Legacy Giving Webinar: Five Questions with Ligia Peña
When we think of legacy giving or planned giving, we usually think of affluent donors leaving major gifts to large organizations with national or international reach. Gifts in wills can be a great fundraising strategy for small shops as well though. AFP chatted with Ligia Peña, M.Sc., CFRE, Greenpeace’s global legacy manager, about how gifts in wills can (and should) be part of every shop’s fundraising plan. That’s the subject of her webinar, Launching a Gifts in Wills Program, on February 27.
You mention the statistic that gifts in wills count for more than 85% of planned gifts – aren’t all planned gifts will-based/given posthumously?
Yes absolutely, gifts in wills are realized after the donor's death, but it doesn't mean that once you get a notification of a pledge (promise of a gift) that your job is done, and you can sit back and relax! Donors change their minds and situations change—and so can their wills. So, if you don't build a program that includes continuous, personalized, respectful and thoughtful engagement both before and after the pledge, you are doing it all wrong!
You also mention that the current wealth transfer is the biggest every known – what do you think accounts for that?
The baby boomer generation amassed great sums of wealth due to the socio-economic and political situation they lived through during their lifetime. As they are starting to retire, their nest eggs are significant and present a great opportunity for the nonprofits they hold near and dear to their heart.
Is there a minimum for a legacy gift?
No! Every legacy gift has the potential to make an impact. That's what I love about gifts in wills—it's incredibly democratic. What I mean by that it's that anyone with assets—and I'm not talking massive amounts of assets—can leave a legacy to their favourite charity because it's not based on current availability of cash. Anecdotal evidence demonstrates that the majority of gifts in wills are left by regular people, not high net worth individuals as some would believe. So, when I say gifts in wills is democratic, I mean that everyone and anyone with assets (home, investments, savings, art, etc.) can leave a legacy.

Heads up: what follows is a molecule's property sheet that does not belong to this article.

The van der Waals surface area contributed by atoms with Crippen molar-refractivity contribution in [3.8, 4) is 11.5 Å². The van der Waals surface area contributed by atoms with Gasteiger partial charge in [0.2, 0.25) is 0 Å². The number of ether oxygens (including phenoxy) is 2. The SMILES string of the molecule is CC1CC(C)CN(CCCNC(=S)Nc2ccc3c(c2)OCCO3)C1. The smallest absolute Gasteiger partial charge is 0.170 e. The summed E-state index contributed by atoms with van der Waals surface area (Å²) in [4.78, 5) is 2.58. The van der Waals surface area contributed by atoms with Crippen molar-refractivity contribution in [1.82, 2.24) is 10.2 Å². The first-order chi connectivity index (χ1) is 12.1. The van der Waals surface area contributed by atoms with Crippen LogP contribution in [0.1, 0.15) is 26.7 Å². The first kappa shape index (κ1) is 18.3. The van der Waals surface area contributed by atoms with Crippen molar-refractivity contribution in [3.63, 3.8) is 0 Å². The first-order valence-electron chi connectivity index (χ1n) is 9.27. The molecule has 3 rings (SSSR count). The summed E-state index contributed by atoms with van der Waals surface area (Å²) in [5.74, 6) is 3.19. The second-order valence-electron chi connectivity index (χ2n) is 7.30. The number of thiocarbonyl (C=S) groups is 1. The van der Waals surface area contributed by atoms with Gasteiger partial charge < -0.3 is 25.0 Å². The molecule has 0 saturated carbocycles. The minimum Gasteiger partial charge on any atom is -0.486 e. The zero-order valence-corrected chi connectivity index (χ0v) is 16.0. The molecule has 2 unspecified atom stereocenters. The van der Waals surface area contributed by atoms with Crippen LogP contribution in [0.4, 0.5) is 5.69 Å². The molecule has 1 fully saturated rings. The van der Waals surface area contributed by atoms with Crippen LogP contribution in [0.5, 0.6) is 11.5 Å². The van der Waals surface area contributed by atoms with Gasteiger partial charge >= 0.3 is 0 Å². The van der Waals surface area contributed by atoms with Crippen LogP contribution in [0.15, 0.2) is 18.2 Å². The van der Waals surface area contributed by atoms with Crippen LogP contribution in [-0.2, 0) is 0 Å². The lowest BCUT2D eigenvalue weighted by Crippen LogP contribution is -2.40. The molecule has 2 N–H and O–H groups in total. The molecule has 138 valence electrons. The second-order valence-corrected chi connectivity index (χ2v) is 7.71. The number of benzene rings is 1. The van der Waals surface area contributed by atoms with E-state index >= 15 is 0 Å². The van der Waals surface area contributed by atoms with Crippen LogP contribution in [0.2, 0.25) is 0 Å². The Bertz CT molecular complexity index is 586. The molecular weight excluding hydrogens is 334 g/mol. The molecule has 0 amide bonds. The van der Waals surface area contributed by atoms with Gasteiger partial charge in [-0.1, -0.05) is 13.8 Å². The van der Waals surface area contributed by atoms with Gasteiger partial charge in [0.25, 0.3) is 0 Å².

What’s the icebreaker for asking about a gift in someone’s will?
As Dr. Russell James' research demonstrated, talking to the donor about their autobiographical memory, things like shared values with the organization and key historical benchmarks in their lives, is critical. A colleague in one of our offices developed this amazing booklet personalized to every legacy prospect that showed pictures of historical events at Greenpeace, and the donor was invited to write underneath where they were doing in their lives at those exact moments. It's a very powerful engagement tool and applies Dr. James' research.
What’s the coolest thing you’ve done since starting your job at Greenpeace?
Oh, so many things, but the most significant thing that comes to mind is having the opportunity and the privilege to visit many of our offices around the globe to help them develop their legacy strategy—either by starting new legacy programs in new markets or growing their current programs. It has enabled me to learn about different cultures and make me reflect on how differently gifts in wills is done in North America versus Europe. I think we have much to learn from Europe, and Europe has much to learn from North America.
To learn more about legacy giving for your shop, join us for Ligia’s webinar, Launching a Gifts in Wills Program, on February 27 at 1:00 PM Eastern.